Trillium Book Awards Author Reading 2015

Poets in Profile: Alex Leslie

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Alex Leslie

In Alex Leslie's The Things I Heard About You (Habour Publishing), poems transform before the reader's eyes. Sometimes starting out teasing the line between poem and short story, the pieces then evolve into shorter and shorter versions of themselves, sometimes ending up as only a few powerful words. This innovative approach has earned Alex widespread praise. Fellow poet Jen Currin described The Things I Heard About You as an examination in "the ways in which language makes and unmakes us".

We're speaking to Alex today as part of our Poets in Profile series, where we talk to Canadian poets about their craft, their reading and how poetry first came into their lives.

Alex tells us about how family caricatures and "Mrs. Hairdo" contributed to cultivating a writer's outlook, a surprising choice by an 11-year old poetry fan and life as a "proet".

Open Book:

Can you describe an experience that you believe contributed to your becoming a poet?

Alex Leslie:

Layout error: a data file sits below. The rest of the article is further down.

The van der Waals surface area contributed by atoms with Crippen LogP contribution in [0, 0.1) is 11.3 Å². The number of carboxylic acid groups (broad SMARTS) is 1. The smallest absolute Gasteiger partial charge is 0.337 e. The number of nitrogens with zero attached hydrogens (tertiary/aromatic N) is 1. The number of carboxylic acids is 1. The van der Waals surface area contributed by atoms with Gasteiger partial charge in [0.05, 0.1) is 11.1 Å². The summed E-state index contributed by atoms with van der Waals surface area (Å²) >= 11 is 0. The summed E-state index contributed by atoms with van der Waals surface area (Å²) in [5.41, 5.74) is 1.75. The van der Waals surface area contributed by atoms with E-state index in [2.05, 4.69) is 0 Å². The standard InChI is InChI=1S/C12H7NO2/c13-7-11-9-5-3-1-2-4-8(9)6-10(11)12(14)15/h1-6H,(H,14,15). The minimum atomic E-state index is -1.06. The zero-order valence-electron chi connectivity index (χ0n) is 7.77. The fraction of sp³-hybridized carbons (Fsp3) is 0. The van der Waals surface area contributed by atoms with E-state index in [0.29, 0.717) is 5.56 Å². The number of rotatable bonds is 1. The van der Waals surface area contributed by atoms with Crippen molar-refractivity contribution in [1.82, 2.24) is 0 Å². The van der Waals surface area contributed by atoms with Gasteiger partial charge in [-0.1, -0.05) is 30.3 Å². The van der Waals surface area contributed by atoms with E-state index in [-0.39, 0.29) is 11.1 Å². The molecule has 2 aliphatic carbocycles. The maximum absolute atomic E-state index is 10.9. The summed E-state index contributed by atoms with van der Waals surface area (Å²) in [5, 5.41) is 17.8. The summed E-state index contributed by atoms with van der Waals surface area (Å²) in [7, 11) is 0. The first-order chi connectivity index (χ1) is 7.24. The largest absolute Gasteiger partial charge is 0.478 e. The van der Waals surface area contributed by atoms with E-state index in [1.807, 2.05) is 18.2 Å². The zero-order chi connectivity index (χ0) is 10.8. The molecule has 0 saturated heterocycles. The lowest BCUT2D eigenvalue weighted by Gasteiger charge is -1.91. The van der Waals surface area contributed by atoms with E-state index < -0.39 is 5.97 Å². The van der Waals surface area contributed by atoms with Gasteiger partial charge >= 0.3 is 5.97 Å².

I have always been interested in the ways that people speak. I'm not sure where that comes from, although I do have a parent who tends to caricature people and makes up funny names to describe them. For example, a woman on the block where I grew up was always referred to as "Mrs. Hairdo" inside the family because of her wigs. So, I think the experience of always listening to the way people talk, walk and behave has been very formative in my writing. I have had the habit of writing down scraps of overheard conversation for years. Mostly in public — not personal conversations. Often a phrase or the way a person says a certain thing will set things off. I save up comments and phrases for years. I have things from four, five years ago that I still plan to use. Things completely change context and morph along the way though; the person who said the original thing would likely not recognize the final product. And by that point, let's be honest, nobody cares but me. I write both fiction and poetry and the line between them is very blurry for me. The same material contributes to my poetry as contributes to my prose.